by Hilary White

CHICAGO, February 28, 2006 ( – Longtime Chicago pro-life activist, Joseph Scheidler, has again won in the Supreme Court in a twenty-year-old case brought against him by the National Organization for Women, the leading US radical feminist activist organization. The Supreme Court ruled 8-0 that the charge of extortion could not be applied to pro-life demonstrations outside abortion facilities.

The case dates to 1986 when NOW claimed that pro-life protests outside abortion facilities constituted extortion and could be prosecuted under the federal Racketeer Influenced and Corrupt Organizations (RICO) and Hobbs Acts, laws designed to combat drug dealers and organized crime.

“I am mystified that I had to go to the trouble and expense of appearing before the Supreme Court three times,” said Scheidler, National Director of the Chicago-based Pro-Life Action League. “The Court was right when they ruled for us 8-1 in 2003, but the National Organization for Women refused to acknowledge defeat. They convinced the Seventh Circuit Court of Appeals to keep the case alive, in spite of the Supreme Court’s clear mandate to end it.”

NOW brought the case back to the appeals court arguing that the RICO statute still applied and that an injunction to keep pro-life sidewalk counselors and picketers away from abortion facilities should still be in effect. The head of the three-judge panel at the Circuit Court of Appeals is Judge Diane Wood, who throughout the duration of the Scheidler case admitted her affiliation with Chicago NOW and Planned Parenthood.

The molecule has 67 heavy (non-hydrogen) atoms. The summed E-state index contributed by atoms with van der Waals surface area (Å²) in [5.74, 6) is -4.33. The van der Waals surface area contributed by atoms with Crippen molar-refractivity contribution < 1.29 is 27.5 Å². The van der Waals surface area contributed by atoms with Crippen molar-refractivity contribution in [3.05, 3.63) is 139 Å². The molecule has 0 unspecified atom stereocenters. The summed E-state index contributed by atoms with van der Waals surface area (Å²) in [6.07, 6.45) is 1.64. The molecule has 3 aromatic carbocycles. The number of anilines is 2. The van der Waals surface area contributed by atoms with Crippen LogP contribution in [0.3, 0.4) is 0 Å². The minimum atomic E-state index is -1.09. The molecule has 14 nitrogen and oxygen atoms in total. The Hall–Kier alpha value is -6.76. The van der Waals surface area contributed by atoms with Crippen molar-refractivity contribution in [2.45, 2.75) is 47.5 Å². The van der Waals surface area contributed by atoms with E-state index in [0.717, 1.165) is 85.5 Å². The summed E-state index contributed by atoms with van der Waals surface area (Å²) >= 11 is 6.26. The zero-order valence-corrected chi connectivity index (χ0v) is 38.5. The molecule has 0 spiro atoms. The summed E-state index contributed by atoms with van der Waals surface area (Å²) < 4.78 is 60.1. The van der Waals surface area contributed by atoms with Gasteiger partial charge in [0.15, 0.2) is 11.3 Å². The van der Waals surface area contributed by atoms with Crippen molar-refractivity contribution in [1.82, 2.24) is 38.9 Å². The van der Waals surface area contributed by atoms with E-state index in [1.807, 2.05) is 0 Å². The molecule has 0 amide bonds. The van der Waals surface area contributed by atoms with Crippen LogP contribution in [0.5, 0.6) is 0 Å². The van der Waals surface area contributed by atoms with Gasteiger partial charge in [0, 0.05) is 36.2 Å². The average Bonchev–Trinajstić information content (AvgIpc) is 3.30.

“Naturally I am gratified to be vindicated once again by the United States Supreme Court,” said Scheidler who is considered a folk hero among North American pro-lifers.

Scheidler told he thinks this is finally the end of it. “I think they’ve definitely been badly beaten. The ruling makes it clear they would be pretty ambitious to think they’ve got a chance of bringing it back.”

He said that the decision is going to be a boon for pro-lifers in the US. “It’s going to open up the floodgates of activism,” he said. “People have been afraid they would face the RICO and the huge triple damages. People are going to feel free to get involved now.”

Social activists and the American Federation of Labor – Congress of Industrial Organizations (AFL-CIO) had sided with Scheidler arguing that similar lawsuits and injunctions could be used to thwart their efforts to change public policy or agitate for better wages and working conditions.

Scheidler’s attorney Thomas Brejcha said, “This unanimous ruling is not just a victory for pro-life activists, but for anyone who chooses to exercise his First Amendment rights to effect social change.” Brejcha is chief counsel of the Chicago-based Thomas More Society Pro-Life Law Center and has led Scheidler’s battle with NOW since it inception in 1986.

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